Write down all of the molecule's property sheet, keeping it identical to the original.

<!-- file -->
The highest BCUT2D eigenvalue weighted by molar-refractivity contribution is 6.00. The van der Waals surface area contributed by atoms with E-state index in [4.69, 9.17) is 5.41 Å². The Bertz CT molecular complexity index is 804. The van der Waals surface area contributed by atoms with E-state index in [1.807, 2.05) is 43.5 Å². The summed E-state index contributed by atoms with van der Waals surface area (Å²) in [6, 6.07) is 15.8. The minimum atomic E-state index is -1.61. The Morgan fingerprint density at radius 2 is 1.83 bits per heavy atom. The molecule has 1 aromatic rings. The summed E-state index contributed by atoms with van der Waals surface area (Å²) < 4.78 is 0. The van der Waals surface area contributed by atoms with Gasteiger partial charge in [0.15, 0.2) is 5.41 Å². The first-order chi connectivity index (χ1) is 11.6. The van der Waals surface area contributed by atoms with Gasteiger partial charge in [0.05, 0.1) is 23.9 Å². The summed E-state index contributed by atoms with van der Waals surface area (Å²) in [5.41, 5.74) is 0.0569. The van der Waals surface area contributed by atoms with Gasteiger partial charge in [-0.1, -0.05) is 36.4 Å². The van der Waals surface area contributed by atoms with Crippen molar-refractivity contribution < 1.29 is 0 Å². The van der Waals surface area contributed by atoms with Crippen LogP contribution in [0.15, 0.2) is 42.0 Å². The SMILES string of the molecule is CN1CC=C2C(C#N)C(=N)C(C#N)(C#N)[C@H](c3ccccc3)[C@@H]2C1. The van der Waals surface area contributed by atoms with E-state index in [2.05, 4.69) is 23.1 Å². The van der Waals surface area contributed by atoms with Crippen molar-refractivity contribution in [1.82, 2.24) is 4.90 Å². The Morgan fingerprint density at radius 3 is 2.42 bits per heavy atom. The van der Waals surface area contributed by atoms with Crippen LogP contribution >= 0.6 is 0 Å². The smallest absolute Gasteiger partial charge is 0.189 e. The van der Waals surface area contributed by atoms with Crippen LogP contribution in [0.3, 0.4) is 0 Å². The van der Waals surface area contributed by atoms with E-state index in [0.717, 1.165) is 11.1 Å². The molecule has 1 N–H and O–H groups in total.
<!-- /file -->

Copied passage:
The highest BCUT2D eigenvalue weighted by molar-refractivity contribution is 6.00. The van der Waals surface area contributed by atoms with E-state index in [4.69, 9.17) is 5.41 Å². The Bertz CT molecular complexity index is 804. The van der Waals surface area contributed by atoms with E-state index in [1.807, 2.05) is 43.5 Å². The summed E-state index contributed by atoms with van der Waals surface area (Å²) in [6, 6.07) is 15.8. The minimum atomic E-state index is -1.61. The Morgan fingerprint density at radius 2 is 1.83 bits per heavy atom. The molecule has 1 aromatic rings. The summed E-state index contributed by atoms with van der Waals surface area (Å²) < 4.78 is 0. The van der Waals surface area contributed by atoms with Gasteiger partial charge in [0.15, 0.2) is 5.41 Å². The first-order chi connectivity index (χ1) is 11.6. The van der Waals surface area contributed by atoms with Gasteiger partial charge in [0.05, 0.1) is 23.9 Å². The summed E-state index contributed by atoms with van der Waals surface area (Å²) in [5.41, 5.74) is 0.0569. The van der Waals surface area contributed by atoms with Gasteiger partial charge in [-0.1, -0.05) is 36.4 Å². The van der Waals surface area contributed by atoms with Crippen molar-refractivity contribution < 1.29 is 0 Å². The van der Waals surface area contributed by atoms with Crippen LogP contribution in [0.15, 0.2) is 42.0 Å². The SMILES string of the molecule is CN1CC=C2C(C#N)C(=N)C(C#N)(C#N)[C@H](c3ccccc3)[C@@H]2C1. The van der Waals surface area contributed by atoms with E-state index in [2.05, 4.69) is 23.1 Å². The van der Waals surface area contributed by atoms with Crippen molar-refractivity contribution in [1.82, 2.24) is 4.90 Å². The Morgan fingerprint density at radius 3 is 2.42 bits per heavy atom. The van der Waals surface area contributed by atoms with Crippen LogP contribution >= 0.6 is 0 Å². The smallest absolute Gasteiger partial charge is 0.189 e. The van der Waals surface area contributed by atoms with Crippen LogP contribution in [0.3, 0.4) is 0 Å². The van der Waals surface area contributed by atoms with E-state index in [0.717, 1.165) is 11.1 Å². The molecule has 1 N–H and O–H groups in total.